Congestion charge idea for Norwich
SHAUN LOWTHORPE Transport chiefs are seeking £200,000 of government cash to explore the idea of a congestion charge in Norwich.
Transport chiefs are seeking £200,000 of government cash to explore the idea of a congestion charge in Norwich.
Norfolk County Council is bidding for the money from the transport innovation fund to pay for half of the costs of a feasibility study and public consultation on its findings.
But critics fear that the cash will be used to fund work on the controversial Norwich northern bypass (NDR).
Adrian Gunson, cabinet member for transport and planning downplayed any suggestions that motorists would have to pay to drive on the city's road network.
"It doesn't commit us at this stage to any scheme," he said. "It will allow us to determine whether or not congestion charging would have a role in the Norwich area.
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"It's inevitable that we have got to look at some sort of congestion charging in relation to the NDR. We made that quite clear at the outset."
Richard Bearman, from the no NDR campaign group, said the fund was earmarked for non-road building schemes and was critical of the bid.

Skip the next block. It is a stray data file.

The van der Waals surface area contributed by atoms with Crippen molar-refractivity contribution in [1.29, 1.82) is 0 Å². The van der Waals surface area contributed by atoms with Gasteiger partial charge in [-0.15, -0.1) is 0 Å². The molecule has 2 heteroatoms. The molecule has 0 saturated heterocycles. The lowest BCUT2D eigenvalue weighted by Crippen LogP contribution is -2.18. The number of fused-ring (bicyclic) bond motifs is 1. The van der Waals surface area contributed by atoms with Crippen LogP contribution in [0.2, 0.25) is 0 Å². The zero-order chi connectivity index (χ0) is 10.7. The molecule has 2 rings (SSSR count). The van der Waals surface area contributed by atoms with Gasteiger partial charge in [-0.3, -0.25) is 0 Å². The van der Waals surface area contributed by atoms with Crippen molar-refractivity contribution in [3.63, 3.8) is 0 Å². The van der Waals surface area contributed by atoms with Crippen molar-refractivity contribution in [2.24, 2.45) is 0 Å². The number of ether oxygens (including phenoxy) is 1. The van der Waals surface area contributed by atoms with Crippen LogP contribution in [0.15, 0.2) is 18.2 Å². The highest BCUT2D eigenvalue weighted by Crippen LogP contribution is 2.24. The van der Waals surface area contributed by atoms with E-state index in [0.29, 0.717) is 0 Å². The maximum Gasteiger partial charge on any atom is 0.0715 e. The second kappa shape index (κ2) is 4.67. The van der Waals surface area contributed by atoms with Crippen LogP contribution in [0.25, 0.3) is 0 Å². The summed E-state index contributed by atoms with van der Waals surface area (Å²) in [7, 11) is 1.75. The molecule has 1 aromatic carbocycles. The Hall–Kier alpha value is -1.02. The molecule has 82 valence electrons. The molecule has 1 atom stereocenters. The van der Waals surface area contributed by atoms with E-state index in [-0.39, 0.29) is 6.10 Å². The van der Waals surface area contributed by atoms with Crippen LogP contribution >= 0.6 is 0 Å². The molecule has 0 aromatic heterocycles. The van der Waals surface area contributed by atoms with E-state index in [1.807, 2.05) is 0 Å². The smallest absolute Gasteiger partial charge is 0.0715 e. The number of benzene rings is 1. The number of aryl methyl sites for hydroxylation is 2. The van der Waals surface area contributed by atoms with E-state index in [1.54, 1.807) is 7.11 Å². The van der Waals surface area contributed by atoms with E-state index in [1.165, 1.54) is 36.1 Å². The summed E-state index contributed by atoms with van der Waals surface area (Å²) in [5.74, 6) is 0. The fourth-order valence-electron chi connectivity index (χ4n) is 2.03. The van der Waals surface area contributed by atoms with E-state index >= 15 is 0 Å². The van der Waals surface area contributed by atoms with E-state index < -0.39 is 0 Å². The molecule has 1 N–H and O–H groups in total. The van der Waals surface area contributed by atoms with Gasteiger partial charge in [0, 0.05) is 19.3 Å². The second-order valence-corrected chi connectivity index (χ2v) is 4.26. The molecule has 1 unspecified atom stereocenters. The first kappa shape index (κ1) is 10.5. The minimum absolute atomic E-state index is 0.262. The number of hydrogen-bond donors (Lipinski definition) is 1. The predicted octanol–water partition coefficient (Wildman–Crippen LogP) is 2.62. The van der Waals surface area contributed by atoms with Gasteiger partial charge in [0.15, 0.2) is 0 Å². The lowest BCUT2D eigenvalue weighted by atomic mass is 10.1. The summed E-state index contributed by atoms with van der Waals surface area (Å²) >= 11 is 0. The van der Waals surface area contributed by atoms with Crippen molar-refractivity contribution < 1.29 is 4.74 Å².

"They are being a little bit devious about applying for money from this pot," he said. "We suspect that they are planning to use this money to build the NDR using money that isn't meant for road-building."
The Tory cabinet also attacked an inspector's report looking at the future development of the region because of its failure to support the case for new road building to cope with thousands of extra homes.
Adrian Gunson called for a maximum limit on the number of new houses insisting that the inspector's proposals for 505,500 new homes, including 78,700 in Norfolk, would be "detri-mental" to the county without any funding guarantees to pay for the infrastructure to support them.
Meanwhile, the cabinet also agreed not to support the proposed Bure link road in Yarmouth in favour of throwing its weight behind a third river crossing for the town.
The road, which would form a link between the A47 and the A149, is part of proposals for the town put forward by the newly formed urban regeneration company.
But Mike Jackson, the council's director of planning and transportation, said: "The appraisal work that's been done to date suggests that the economic case is relatively poor. We would like to see the focus on delivering the third river crossing."